Stocks soared Thursday, snapping a two-day drop in the Dow Jones industrial average, as European Central Bank President Mario Draghi pledged to defend the euro while American jobless claims fell and durable-goods orders rose.
The Dow closed up 211.88, or 1.67%, at 12,887.93; the S&P 500 rose 22.13, or 1.65%, to end at 1,360.02; and the Nasdaq composite was up 39.01, or 1.37%, at 2,893.25. All numbers are preliminary.
Global stocks rallied as Mr. Draghi suggested policymakers might intervene in bond markets as surging yields in Spain and Italy threaten the existence of the 17-nation currency bloc. The ECB mothballed its bond-buying program in March as it pushed governments to do more to control their deficits.
“It is a big deal,” said Liz Ann Sonders, chief investment strategist at Charles Schwab Corp. “The markets have been looking for a more definitive acknowledgement by key people like Draghi that they are willing to do what they need to do. We feel that if they want to save the euro, it would involve true QE,” she said, referring to bond buying to stimulate the economy.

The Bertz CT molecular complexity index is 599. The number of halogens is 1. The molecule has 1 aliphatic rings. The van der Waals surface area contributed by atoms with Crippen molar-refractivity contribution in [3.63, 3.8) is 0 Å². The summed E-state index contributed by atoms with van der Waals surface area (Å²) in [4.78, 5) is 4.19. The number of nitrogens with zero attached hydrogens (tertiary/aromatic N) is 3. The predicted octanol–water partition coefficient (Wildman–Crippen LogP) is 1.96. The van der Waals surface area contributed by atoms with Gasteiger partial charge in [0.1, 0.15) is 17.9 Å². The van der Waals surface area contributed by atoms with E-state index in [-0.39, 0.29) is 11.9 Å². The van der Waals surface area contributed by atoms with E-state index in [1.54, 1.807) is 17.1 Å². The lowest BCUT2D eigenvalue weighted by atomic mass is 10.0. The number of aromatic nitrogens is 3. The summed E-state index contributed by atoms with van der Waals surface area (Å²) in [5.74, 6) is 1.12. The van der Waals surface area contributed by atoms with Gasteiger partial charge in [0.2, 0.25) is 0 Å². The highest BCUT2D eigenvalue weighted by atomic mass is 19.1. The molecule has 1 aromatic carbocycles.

In the U.S., fewer people than forecast filed first-time claims for unemployment insurance payments last week. Applications for jobless benefits decreased by 35,000 in the week ended July 21 to 353,000, Labor Department figures showed. Economists forecast 380,000 claims, according to the median estimate in a Bloomberg News survey.
Orders for U.S. durable goods climbed more than projected in June as a surge in demand for aircraft and military hardware overshadowed a slump in business equipment spending. Bookings for goods meant to last at least three years rose 1.6% for a second month, a Commerce Department report showed. The median forecast of economists surveyed by Bloomberg News called for a 0.3% gain. Orders excluding the volatile transportation category unexpectedly dropped 1.1% in June, the most in five months.